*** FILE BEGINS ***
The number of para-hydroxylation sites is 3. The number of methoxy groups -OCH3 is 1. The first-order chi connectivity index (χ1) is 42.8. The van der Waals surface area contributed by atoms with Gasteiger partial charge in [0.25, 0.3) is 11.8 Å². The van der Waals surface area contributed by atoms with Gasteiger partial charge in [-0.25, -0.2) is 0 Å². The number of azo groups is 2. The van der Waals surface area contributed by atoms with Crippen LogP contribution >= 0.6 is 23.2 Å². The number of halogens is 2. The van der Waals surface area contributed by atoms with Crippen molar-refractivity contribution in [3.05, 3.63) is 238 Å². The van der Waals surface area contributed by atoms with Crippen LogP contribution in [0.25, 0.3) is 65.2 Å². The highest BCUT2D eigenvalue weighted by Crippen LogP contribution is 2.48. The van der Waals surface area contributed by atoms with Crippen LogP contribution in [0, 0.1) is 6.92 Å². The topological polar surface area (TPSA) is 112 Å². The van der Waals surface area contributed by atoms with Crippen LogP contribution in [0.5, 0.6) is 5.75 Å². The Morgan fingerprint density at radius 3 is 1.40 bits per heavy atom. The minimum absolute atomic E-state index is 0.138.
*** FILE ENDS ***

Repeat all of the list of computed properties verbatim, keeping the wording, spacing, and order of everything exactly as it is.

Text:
The number of para-hydroxylation sites is 3. The number of methoxy groups -OCH3 is 1. The first-order chi connectivity index (χ1) is 42.8. The van der Waals surface area contributed by atoms with Gasteiger partial charge in [0.25, 0.3) is 11.8 Å². The van der Waals surface area contributed by atoms with Gasteiger partial charge in [-0.25, -0.2) is 0 Å². The number of azo groups is 2. The van der Waals surface area contributed by atoms with Crippen LogP contribution >= 0.6 is 23.2 Å². The number of halogens is 2. The van der Waals surface area contributed by atoms with Crippen molar-refractivity contribution in [3.05, 3.63) is 238 Å². The van der Waals surface area contributed by atoms with Crippen LogP contribution in [0.25, 0.3) is 65.2 Å². The highest BCUT2D eigenvalue weighted by Crippen LogP contribution is 2.48. The van der Waals surface area contributed by atoms with Crippen LogP contribution in [0, 0.1) is 6.92 Å². The topological polar surface area (TPSA) is 112 Å². The van der Waals surface area contributed by atoms with Crippen LogP contribution in [0.5, 0.6) is 5.75 Å². The Morgan fingerprint density at radius 3 is 1.40 bits per heavy atom. The minimum absolute atomic E-state index is 0.138.